Dr McKay is heavily involved in various cooperative groups and consortia that run clinical trials, including the Alliance for Clinical Trials in Oncology and the National Radiation Oncology Group. She acts as co-chair of the genitourinary clinical trial working group of the Hoosier Cancer Research Network (HCRN), an independent nonprofit contract research organization that specializes in early phase multicenter, investigator-initiated oncology clinical trials. She also serves as the site PI for the UM1 at UCSD, so is involved in the National Cancer Institute’s Experimental Clinical Trials Network (ETCTN), which is dedicated to early clinical evaluation of innovative cancer therapies, and in the Prostate Cancer Clinical Trials Consortium, the nation’s premier multicenter clinical research organization specializing in cutting-edge prostate cancer research.
Dr McKay’s primary research interests are kidney cancer and prostate cancer. She recalls that one of the first research questions that she developed at Harvard and is still working on, derived from the observation that many kidney cancer patients with bone metastases had poor outcomes. Among the ongoing trials led by Dr McKay that are seeking to improve treatment in these patients is the RaDical trial (NCT04071223), a phase 2 trial of radium Ra 223 dichloride plus cabozantinib versus cabozantinib alone.1
Key research in prostate cancer has been trials of new intensified treatment strategies for localized disease. With Dr Taplin, Dr McKay investigated the efficacy of neoadjuvant hormone therapies in patients with high-risk localized prostate cancer. We are now learning that 10-15% of patients with localized prostate cancer harbor germline or somatic BRCA1 or BRCA2 mutations. Dr McKay and her colleagues have hypothesized that in patients with germline alterations such as a BRCA1 or BRCA2 mutation, giving a PARP inhibitor in the same setting will significantly improve pathologic response. This will be tested in the NEPTUNE trial, a biomarker-focused neoadjuvant trial testing a poly(ADP-ribose) polymerase (PARP) inhibitor, olaparib, in localized prostate cancer. Other similar trials in development at UCSD will investigate treatment with nivolumab plus cabozantinib (CANOPY) and abiraterone plus abivertinib (MAVERICK).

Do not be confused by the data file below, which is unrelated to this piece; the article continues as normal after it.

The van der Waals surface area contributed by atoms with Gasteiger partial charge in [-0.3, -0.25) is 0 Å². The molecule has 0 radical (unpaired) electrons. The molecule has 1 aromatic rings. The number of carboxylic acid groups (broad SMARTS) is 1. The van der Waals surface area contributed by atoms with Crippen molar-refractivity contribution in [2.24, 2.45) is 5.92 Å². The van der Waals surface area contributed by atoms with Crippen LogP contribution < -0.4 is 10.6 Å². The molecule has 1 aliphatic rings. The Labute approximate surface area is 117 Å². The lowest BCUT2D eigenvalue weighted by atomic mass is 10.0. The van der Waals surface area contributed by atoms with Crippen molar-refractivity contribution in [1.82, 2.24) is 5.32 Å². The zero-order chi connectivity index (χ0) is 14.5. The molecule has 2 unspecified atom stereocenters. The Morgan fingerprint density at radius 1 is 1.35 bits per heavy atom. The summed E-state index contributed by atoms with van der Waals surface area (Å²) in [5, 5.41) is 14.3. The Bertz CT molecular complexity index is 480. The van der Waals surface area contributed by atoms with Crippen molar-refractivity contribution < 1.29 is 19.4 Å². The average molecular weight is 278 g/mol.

Studying the Effects of COVID-19 in Cancer Patients
Dr McKay also serves as UCSD/Moores Comprehensive Cancer Center PI and funding co-chair for the COVID-19 and Cancer Consortium (CCC19). When the pandemic first started, there were many questions about how COVID-19 would affect cancer patients. “The CCC19 is a grassroots consortium formed in March 2020 by people who wanted to get answers to these questions,” Dr McKay notes. It maintains a large centralized registry of patients with confirmed COVID-19 who also have a current or past diagnosis of cancer.
Records are submitted by 129 institutions in the US and Canada and, to date, the registry contains over 12,500 completed records. UCSD is recognized for its outstanding overall and ongoing contributions to the registry. “We’ve been collecting and publishing data and leading a lot of the landmark work that’s happening on outcomes in patients with COVID-19 and cancer,” Dr McKay explains. A recently published retrospective analysis of CCC19 data indicated that patients with cancer are at increased risk of mortality and severe illness due to SARS-CoV-2 infection.3
Importance of Mentoring Women in Urologic Oncology
Currently, Dr McKay is one of a minority of women practicing in urologic oncology, and reports have also highlighted disparities in income and underrepresentation in leadership positions among female urologic oncologists.4 “I do think that there are inequities in the medical profession and not just with respect to women,” Dr McKay acknowledges. “My take-home message for that is, we need to be inclusive, everybody needs a seat at the table. We need to get rid of our bias, even if it’s unconscious, and everybody needs to be on the same level playing field without different standards based on gender or race.”
Dr McKay adds, “For me it’s been a real joy to mentor other young female trainees, medical students, residents, and fellows and help guide them and show them that even though nobody has that perfect balance, you can be successful in your profession, and you can be a wife and mother, or whatever it is that you want. You can do these things while breaking the glass ceiling. You don’t have to live within the confines of a construct that someone else has generated for you. It’s been very important for me to mentor the next generation, because mentorship was huge for me in getting to where I am now and giving back is critical to help develop the next generation of clinicians and researchers.”
Linda Brookes, MSc is a freelance medical writer/editor based in New York and London.
- Testing the addition of a new anti-cancer drug, radium-223 dichloride, to the usual treatment (cabozantinib) for advanced renal cell cancer that has spread to the bone, the RadiCaL study. gov Identifier: NCT04071223.
- McKay RR, Ye H, Xie W, et al. Evaluation of intense androgen deprivation before prostatectomy: a randomized Phase II trial of enzalutamide and leuprolide with or without abiraterone. J Clin Oncol. 2019;37(11):923-931. DOI: 1200/JCO.18.01777
- Kuderer NM, Choueiri TK, Shah DP. et al. Clinical impact of COVID-19 on patients with cancer (CCC19): a cohort study. Lancet. 2020;395(10241):1907-1918. DOI: 1016/S0140-6736(20)31187-9.
- Nettey OS, Fuchs JS, Kielb SJ, Schaeffer EM. Gender representation in urologic subspecialties. Urology. 2018;114:66-70. DOI: 1016/j.urology.2017.12.034